p300/CBP transcriptional co-activator proteins play a central role in co-ordinating and integrating multiple signal-dependent events with the transcription apparatus, allowing the appropriate level of gene activity to occur in response to diverse physiological cues that influence, for example, proliferation, differentiation and apoptosis. p300/CBP activity can be under aberrant control in human disease, particularly in cancer, which may inactivate a p300/CBP tumour-suppressor-like activity. The transcription regulating-properties of p300 and CBP appear to be exerted through multiple mechanisms. They act as protein bridges, thereby connecting different sequence-specific transcription factors to the transcription apparatus. Providing a protein scaffold upon which to build a multicomponent transcriptional regulatory complex is likely to be an important feature of p300/CBP control. Another key property is the presence of histone acetyltransferase (HAT) activity, which endows p300/CBP with the capacity to influence chromatin activity by modulating nucleosomal histones. Other proteins, including the p53 tumour suppressor, are targets for acetylation by p300/CBP. With the current intense level of research activity, p300/CBP will continue to be in the limelight and, we can be confident, yield new and important information on fundamental processes involved in transcriptional control.
The p300/CBP proteins, which include the distinct but related proteins p300 and CBP and potentially other proteins, such as p270, are a protein family that participate in many physiological processes, including proliferation, differentiation and apoptosis (reviewed by Janknecht and Hunter, 1996; Shikama et al., 1997; Giordano and Avantaggiati, 1999; Goodman and Smolik, 2000). They function as transcriptional co-activators and are involved in multiple, signal-dependent transcription events. Viral oncoproteins, such as adenoviral E1A and SV40 large T antigen, specifically target these proteins (Arany et al., 1994; Arany et al., 1995; Eckner et al., 1994; Eckner et al., 1996a; Whyte et al., 1989) (reviewed by Dyson and Harlow, 1992; Moran, 1993). The formation of viral oncoprotein complexes with p300/CBP causes a loss of cell growth control (Missero et al., 1995; Yang et al., 1996), enhances DNA synthesis (Stein et al., 1990) and blocks cellular differentiation (Eckner et al., 1996a; Eckner et al., 1996b; Puri et al., 1997a; Puri et al., 1997b) (reviewed by Shikama et al., 1997; Goodman and Smolik, 2000). Recent evidence indicates that p300/CBP genes are altered in various human tumours (Petrij et al., 1995; Muraoka et al., 1996; Sobulo et al., 1997; Giles et al., 1998; Gayther et al., 2000), which is consistent with studies on Cbp+/− mice that suggest that CBP possesses tumour suppressor activity in the haematopoietic system (Kung et al., 1999). Thus, p300/CBP proteins may be regarded as having some of the hallmarks expected of a classical tumour suppressor.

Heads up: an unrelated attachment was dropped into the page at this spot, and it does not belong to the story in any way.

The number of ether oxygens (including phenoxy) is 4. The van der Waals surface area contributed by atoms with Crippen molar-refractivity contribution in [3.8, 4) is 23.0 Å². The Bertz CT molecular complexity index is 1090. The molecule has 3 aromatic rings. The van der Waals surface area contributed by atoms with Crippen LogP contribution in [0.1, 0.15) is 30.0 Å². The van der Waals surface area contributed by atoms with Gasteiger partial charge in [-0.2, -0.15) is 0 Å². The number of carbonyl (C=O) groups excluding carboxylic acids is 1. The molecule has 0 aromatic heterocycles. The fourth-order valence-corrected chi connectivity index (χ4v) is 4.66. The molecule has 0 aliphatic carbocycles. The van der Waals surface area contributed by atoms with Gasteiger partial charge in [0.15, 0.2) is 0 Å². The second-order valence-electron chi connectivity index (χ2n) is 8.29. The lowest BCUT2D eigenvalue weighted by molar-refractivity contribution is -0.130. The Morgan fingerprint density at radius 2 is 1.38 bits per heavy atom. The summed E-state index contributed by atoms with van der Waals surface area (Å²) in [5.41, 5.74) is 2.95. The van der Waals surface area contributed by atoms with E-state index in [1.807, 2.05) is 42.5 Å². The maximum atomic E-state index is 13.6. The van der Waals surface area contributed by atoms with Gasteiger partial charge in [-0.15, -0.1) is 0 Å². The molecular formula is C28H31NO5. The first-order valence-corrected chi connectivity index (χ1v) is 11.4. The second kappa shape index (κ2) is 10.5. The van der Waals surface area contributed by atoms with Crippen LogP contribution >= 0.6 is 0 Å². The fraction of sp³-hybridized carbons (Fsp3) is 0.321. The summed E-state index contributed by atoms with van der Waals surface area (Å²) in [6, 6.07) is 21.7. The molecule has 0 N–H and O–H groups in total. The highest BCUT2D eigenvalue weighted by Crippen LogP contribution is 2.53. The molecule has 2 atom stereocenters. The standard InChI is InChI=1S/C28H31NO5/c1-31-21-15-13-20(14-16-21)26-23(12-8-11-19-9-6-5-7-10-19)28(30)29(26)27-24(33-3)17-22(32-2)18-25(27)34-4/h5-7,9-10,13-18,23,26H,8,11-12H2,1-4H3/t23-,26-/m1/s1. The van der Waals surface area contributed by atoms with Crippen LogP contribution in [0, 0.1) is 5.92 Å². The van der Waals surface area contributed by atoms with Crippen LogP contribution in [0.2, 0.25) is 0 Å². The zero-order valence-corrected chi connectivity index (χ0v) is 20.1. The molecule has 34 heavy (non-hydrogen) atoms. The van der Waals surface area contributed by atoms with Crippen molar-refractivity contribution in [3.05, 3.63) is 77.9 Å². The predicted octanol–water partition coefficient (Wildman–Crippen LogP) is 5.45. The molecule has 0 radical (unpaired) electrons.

Furthermore, p300/CBP proteins are endowed with histone acetyltransferase (HAT) activity (Bannister and Kouzarides, 1996; Ogryzko et al., 1996), which transfers an acetyl group to the e-amino group of a lysine residue, and the acetylation level of chromatin has been established to be a key mechanism in regulating transcription (reviewed by Brownell and Allis, 1996; Grunstein, 1997; Wade et al., 1997; Armstrong and Emerson, 1998). Although it has not been formally proven that p300/CBP HAT activity is directly involved in chromatin remodeling, a growing body of evidence suggests that other targets, including transcription factors and the transcription apparatus (Gu and Roeder, 1997b; Imhof et al., 1997; Boyes et al., 1998; Zhang and Bieker, 1998; Keirnan et al., 1999; Sartorelli et al., 1999; Bannister et al., 2000; Martinez-Balbás et al., 2000; Marzio et al., 2000, Soutogloou et al., 2000; Tomita et al., 2000) (reviewed by Bayle and Crabtree, 1997), are also regulated by acetylation, thereby highlighting the potential importance of HAT activity in p300/CBP function. So far, p300/CBP proteins have been shown to interact with a multitude of signal transduction pathways, and in this respect serve as versatile transcriptional regulators (reviewed by Janknecht and Hunter, 1996).